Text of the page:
Thus, we have developed a cultural metanarrative of empathy as a feminine trait. If a man expresses too much empathy, he may be seen as a beta male, for example. Similarly, if a woman is seen as empathetic, she is positioned as a potentially good mother and, therefore, a desirable potential romantic partner.

6. You feel sensitive and powerless

Women were put aside in homes for many years. Men, on the other hand, were always put in positions of power. Men fought wars and were expected to be tough.

As such, being sensitive to comments is deemed feminine behavior. Men are brutes and are expected to have thick skin.

It was also rare in the old days to give a woman a job, much less a leadership position. They were powerless. Today, any behavior that shows an inability to fight and lead is often still considered feminine (Sumra, 2019).

7. You feel needy and dependent

Desirable femininity has for centuries been framed as domesticated. The traditional female gender role involved women staying at home while men went out into the world and took action.

This social structure stripped women of power—they could work, but society rarely gave them jobs that could make them earn as much as a man did.

As such, women needed a man—they depended on the husband’s income to survive.

Today, any person who is dependent or reliant on others may be framed as feminine. They are seen as helpless, and they need someone strong to help them survive. This makes them the submissive person in a dominant-submissive relationship.

8. You are collaborative

Women in the past were expected to work together—in the kitchen, sewing rooms, and many other places. They received instructions, and they had to work as a group to advance the general interest of that group. 

Men, on the other hand, were expected to dominate and lead. Because of this behavioral expectation in the past, men today who merely follow instructions but do not dominate are considered feminine.

Similarly, this is why leadership is seen as a masculine trait while following is seen as a feminine trait (Sumra, 2019).

9. You are a gossip

Since women in the past were forced into menial work like slicing fruits, cooking, and sewing, they had the time all day to talk about many things in life—gossip. Men, on the other hand, were expected to do backbreaking work like plowing the field.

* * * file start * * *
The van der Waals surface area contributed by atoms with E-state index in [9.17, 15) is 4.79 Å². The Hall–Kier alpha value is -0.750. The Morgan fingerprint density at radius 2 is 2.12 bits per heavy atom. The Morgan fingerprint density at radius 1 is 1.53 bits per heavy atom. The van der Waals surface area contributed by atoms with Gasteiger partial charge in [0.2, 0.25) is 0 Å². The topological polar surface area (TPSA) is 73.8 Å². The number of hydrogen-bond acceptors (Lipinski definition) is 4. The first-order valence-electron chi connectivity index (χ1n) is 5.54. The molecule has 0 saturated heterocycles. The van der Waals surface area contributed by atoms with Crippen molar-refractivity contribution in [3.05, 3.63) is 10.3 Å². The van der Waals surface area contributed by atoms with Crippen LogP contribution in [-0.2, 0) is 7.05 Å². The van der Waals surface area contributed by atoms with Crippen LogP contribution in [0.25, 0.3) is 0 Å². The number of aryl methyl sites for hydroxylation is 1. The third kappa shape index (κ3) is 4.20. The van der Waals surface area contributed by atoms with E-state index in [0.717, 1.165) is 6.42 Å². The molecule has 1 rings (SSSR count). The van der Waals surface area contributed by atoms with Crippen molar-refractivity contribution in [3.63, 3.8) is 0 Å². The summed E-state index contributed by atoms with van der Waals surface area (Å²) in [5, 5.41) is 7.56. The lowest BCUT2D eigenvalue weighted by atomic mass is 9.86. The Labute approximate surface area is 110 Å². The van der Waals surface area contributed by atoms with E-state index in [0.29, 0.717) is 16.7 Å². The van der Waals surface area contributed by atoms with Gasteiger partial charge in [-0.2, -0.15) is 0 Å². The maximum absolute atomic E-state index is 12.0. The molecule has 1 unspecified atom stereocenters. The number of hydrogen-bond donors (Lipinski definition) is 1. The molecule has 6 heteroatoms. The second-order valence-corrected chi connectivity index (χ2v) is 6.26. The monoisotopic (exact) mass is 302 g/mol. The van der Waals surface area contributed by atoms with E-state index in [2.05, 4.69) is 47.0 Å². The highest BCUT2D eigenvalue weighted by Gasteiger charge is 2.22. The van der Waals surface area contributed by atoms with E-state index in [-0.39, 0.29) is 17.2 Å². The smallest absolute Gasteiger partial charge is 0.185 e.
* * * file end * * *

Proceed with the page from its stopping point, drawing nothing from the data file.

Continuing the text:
Today, it is still considered feminine to gossip about other people, as it displays the behavior of women in the past, where they had little to do—and this absence of work gave them idle time to gossip.

Men, on the other hand, were expected not to gossip about someone as it is unmanly. Instead, men were expected to always be taking action rather than passively discussing domestic affairs.

10. You are receptive and passive

Women in many cultures around the world were expected to be meek—they were supposed to obey their husbands (Pilcher & Whelehan, 2016).

Women who spoke against a man were frowned upon. Similarly, it’s why women were for many centuries banned from universities and other intellectual institutions. Because of that, women were forced to be quiet and expected to keep their ideas to themselves.

Still today, when we look into the history books, women were often written out of history. While they surely achieved many great things, the books were written from men’s perspectives about men’s achievements. Women were not written into the books because they were supposed to be passive and subordinate.


Femininity is a social construct. Femininity emerged from social and cultural expectations of how women should behave. Societies in the past treated women as humans with a lower status than men, and they were often framed as the opposite to men. They were assigned the weaker traits, while men were assigned the stronger traits. Patriarchal societies dominated history, and this mindset gave birth to anachronistic ideas about how women and men should be have even to this day.

Recent years have seen a revolution in regards to the concepts of femininity and masculinity. Many people have challenged these norms and started embodying gender-defying character traits that challenge, parody, and undermine cultural assumptions and the above femininity examples.


Butler, J. (2002). Gender trouble. Cambridge: Routledge.

Cranny-Francis, A., Waring, W., Stavropoulos, P., & Kirkby, J. (2017). Gender studies: Terms and debates. New York: Bloomsbury Publishing.

Pilcher, J., & Whelehan, I. (2016). Key concepts in gender studies. London: Sage.

Smith, B. G. (2019). Women’s studies: The basics. London: Routledge.

Sumra, M. K. (2019). Masculinity, femininity, and leadership: Taking a closer look at the alpha female. PloS one14(4), e0215181.

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Dr. Chris Drew is the founder of the Helpful Professor. He holds a PhD in education and has published over 20 articles in scholarly journals. He is the former editor of the Journal of Learning Development in Higher Education. [Image Descriptor: Photo of Chris]